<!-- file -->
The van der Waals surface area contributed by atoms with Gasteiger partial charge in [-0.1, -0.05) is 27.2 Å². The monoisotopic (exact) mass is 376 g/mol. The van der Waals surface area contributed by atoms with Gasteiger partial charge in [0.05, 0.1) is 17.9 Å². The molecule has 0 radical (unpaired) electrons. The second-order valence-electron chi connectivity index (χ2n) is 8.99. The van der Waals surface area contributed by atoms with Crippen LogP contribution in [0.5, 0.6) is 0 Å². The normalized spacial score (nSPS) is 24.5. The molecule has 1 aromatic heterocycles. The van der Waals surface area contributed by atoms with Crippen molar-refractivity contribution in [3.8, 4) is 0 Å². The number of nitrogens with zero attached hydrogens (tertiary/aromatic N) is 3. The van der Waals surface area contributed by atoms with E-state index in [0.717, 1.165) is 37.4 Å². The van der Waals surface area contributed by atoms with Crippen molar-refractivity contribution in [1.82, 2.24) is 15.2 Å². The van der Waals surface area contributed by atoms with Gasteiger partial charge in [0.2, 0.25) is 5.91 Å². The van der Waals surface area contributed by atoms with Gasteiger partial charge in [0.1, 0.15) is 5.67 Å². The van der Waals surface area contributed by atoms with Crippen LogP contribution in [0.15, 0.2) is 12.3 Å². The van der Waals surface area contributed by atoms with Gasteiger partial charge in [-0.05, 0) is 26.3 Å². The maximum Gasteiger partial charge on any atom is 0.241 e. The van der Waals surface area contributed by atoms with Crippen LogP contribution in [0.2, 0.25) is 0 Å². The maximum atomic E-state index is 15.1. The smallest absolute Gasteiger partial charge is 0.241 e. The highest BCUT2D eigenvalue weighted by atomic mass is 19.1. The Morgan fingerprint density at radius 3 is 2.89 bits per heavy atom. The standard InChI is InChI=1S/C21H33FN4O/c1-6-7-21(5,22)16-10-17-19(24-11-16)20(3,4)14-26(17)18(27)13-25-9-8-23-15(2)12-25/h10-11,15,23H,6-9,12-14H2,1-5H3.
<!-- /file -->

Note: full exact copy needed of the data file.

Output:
The van der Waals surface area contributed by atoms with Gasteiger partial charge in [-0.1, -0.05) is 27.2 Å². The monoisotopic (exact) mass is 376 g/mol. The van der Waals surface area contributed by atoms with Gasteiger partial charge in [0.05, 0.1) is 17.9 Å². The molecule has 0 radical (unpaired) electrons. The second-order valence-electron chi connectivity index (χ2n) is 8.99. The van der Waals surface area contributed by atoms with Crippen LogP contribution in [0.5, 0.6) is 0 Å². The normalized spacial score (nSPS) is 24.5. The molecule has 1 aromatic heterocycles. The van der Waals surface area contributed by atoms with Crippen molar-refractivity contribution in [3.8, 4) is 0 Å². The number of nitrogens with zero attached hydrogens (tertiary/aromatic N) is 3. The van der Waals surface area contributed by atoms with E-state index in [0.717, 1.165) is 37.4 Å². The van der Waals surface area contributed by atoms with Crippen molar-refractivity contribution in [1.82, 2.24) is 15.2 Å². The van der Waals surface area contributed by atoms with Gasteiger partial charge in [0.2, 0.25) is 5.91 Å². The van der Waals surface area contributed by atoms with Gasteiger partial charge in [0.1, 0.15) is 5.67 Å². The van der Waals surface area contributed by atoms with Crippen LogP contribution in [0.15, 0.2) is 12.3 Å². The van der Waals surface area contributed by atoms with Gasteiger partial charge in [-0.05, 0) is 26.3 Å². The maximum Gasteiger partial charge on any atom is 0.241 e. The van der Waals surface area contributed by atoms with Crippen LogP contribution in [0.2, 0.25) is 0 Å². The maximum atomic E-state index is 15.1. The smallest absolute Gasteiger partial charge is 0.241 e. The highest BCUT2D eigenvalue weighted by atomic mass is 19.1. The Morgan fingerprint density at radius 3 is 2.89 bits per heavy atom. The standard InChI is InChI=1S/C21H33FN4O/c1-6-7-21(5,22)16-10-17-19(24-11-16)20(3,4)14-26(17)18(27)13-25-9-8-23-15(2)12-25/h10-11,15,23H,6-9,12-14H2,1-5H3.